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PostPosted: Sun May 16, 2010 10:16 pm 
Old School Grand Master
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Joined: Mon Sep 28, 2009 8:16 pm
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Location: north wales
Hi everyone
I have a seat post problem on my full carbon Dolan frame/forks
I cannot adjust the seatpost (also carbon).It's jammed.i'm afraid of damaging the frame.
Any idea how to resolve this annoying problem
Haven't had much experience with carbon frames
Cipo


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PostPosted: Mon May 17, 2010 2:12 pm 
The Guv'nor
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cipolinni wrote:
Hi everyone
I have a seat post problem on my full carbon Dolan frame/forks
I cannot adjust the seatpost (also carbon).It's jammed.i'm afraid of damaging the frame.
Any idea how to resolve this annoying problem
Haven't had much experience with carbon frames
Cipo


They can get stuck also. I'd take it to a frame builder / decent shop who can get it out. Guess it'd involve running a hacksaw down inside the post.


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PostPosted: Mon May 17, 2010 3:16 pm 
rBoTM Winner
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Location: Staffordshire
Try turning the bike up side and seeing if you can get any WD40 in, from the bottom bracket area, allow to settle for 24 hours and then see if it will move, if not then I think it will be John's suggestion f the hacksaw, alternatively try Dave at Universal Cycle Centre Rotherham he seams a master of removing posts


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PostPosted: Mon May 17, 2010 8:46 pm 
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I wouldn't get oil anywhere near it. I have heard it can penetrate the carbon and actually cause it to swell. When carbon fibre fly rods 'stick' together, it is recommended that getting one half very cold will often separate them.


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PostPosted: Mon May 17, 2010 9:08 pm 
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I'd use PlusGas rather than WD40 - it's designed as a anti-seize. Many carbon frames have an aluminium liner in the seat-tube so suspect you've got galvanic corrosion between the bare aluminium and the carbon. Fit an old saddle, clamp the saddle in a vice / workmate and use the frame as a lever to twist it - if the saddle rails bend then it's really stuck! www.sheldonbrown.com has a good section on removing stuck seatposts - start with those that require minimum force. Suspect you'll end up cutting out the seatpost with a hacksaw blade.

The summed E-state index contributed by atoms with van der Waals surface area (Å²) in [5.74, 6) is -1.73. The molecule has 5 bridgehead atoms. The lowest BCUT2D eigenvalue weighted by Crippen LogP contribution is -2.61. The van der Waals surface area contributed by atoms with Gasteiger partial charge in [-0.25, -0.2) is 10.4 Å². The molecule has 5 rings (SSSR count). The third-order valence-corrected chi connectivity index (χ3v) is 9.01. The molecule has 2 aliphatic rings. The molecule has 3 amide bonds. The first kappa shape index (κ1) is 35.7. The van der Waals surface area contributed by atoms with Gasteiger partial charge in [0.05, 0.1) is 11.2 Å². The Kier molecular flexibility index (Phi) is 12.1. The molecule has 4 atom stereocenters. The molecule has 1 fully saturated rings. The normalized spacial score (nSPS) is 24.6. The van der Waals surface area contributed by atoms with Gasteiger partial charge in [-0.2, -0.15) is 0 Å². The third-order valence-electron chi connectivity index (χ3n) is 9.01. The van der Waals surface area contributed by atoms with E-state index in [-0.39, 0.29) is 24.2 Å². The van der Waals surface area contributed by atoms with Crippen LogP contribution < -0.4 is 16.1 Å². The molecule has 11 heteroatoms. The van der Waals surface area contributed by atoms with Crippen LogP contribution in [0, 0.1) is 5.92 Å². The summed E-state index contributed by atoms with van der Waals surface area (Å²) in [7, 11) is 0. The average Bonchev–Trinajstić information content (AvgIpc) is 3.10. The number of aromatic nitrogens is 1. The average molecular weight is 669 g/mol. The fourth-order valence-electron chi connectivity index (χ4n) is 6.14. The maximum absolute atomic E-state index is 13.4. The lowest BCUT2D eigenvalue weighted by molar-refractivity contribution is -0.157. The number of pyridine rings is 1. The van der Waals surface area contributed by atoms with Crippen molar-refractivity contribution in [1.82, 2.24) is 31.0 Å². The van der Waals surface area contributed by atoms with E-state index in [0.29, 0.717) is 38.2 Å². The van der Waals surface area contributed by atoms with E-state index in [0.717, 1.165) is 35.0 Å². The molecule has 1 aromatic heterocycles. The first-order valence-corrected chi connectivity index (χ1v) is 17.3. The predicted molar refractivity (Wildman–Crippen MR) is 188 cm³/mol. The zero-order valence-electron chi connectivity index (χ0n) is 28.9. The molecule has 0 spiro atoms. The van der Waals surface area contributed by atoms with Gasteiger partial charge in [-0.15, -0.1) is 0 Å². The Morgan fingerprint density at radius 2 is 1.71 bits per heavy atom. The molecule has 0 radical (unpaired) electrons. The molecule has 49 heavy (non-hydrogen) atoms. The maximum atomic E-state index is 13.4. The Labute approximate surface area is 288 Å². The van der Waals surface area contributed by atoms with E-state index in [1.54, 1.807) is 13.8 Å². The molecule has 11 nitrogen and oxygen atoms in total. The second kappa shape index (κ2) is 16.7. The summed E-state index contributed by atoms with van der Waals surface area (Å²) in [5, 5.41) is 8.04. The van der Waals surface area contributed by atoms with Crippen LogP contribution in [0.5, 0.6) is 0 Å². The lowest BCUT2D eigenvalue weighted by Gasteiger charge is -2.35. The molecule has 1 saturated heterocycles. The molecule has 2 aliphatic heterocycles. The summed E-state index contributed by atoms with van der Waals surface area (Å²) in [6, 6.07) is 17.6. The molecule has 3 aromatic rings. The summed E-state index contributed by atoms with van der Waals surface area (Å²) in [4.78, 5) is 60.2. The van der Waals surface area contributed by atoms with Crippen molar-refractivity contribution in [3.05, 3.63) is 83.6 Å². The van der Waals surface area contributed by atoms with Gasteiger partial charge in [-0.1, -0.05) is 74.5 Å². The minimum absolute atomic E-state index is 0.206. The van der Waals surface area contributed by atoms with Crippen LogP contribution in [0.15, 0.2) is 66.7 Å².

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PostPosted: Mon May 17, 2010 9:16 pm 
Gold Trader
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Remember kiddies - take your seatpost out of your frame about twice a year, clean post, buff inside of seattube and reapply carbon fitting paste. Replace seatpost and tighten bolt to no more than 5 Nms.

Saves a lot of fuss and worry later on.

Problem is - nobody told this to customers 2 years ago when they bought their frames. Some manufacturers will cover as warranty for this omission.


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PostPosted: Mon May 17, 2010 9:32 pm 
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Joined: Mon Feb 01, 2010 8:57 pm
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I meant to add that for my carbon frames, both take a 31.6 post but I use a 27.2 seatpost and an USE acetal shim - acetal is just about impossible to bond to anything.


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PostPosted: Tue May 18, 2010 9:07 am 
The Guv'nor
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dbmtb wrote:
Remember kiddies - take your seatpost out of your frame about twice a year, clean post, buff inside of seattube and reapply carbon fitting paste. Replace seatpost and tighten bolt to no more than 5 Nms.

Saves a lot of fuss and worry later on.

Problem is - nobody told this to customers 2 years ago when they bought their frames. Some manufacturers will cover as warranty for this omission.


Good advice for sure.

I'd avoid oil since I've also read it can penetrate the carbon lacquer and cause swelling. If true or not i don't know.

I'd also avoid any brute force methods.

Still think the careful hacksaw method is your best bet.


As for shimmed posts - the devils own work :twisted:


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PostPosted: Tue May 18, 2010 8:17 pm 
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Joined: Wed Nov 04, 2009 9:57 pm
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there is a special grease for carbon to carbon feels like it has sand in it to stop the carbon parts seizing together


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PostPosted: Tue May 18, 2010 10:02 pm 
Old School Grand Master
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Location: NFA
Hacksaw it off 1-2 inches above the frame

Hacksaw down into seatpost to cut a slit in post (top to bottom)

crush with pipe wrench or similar

lift out...


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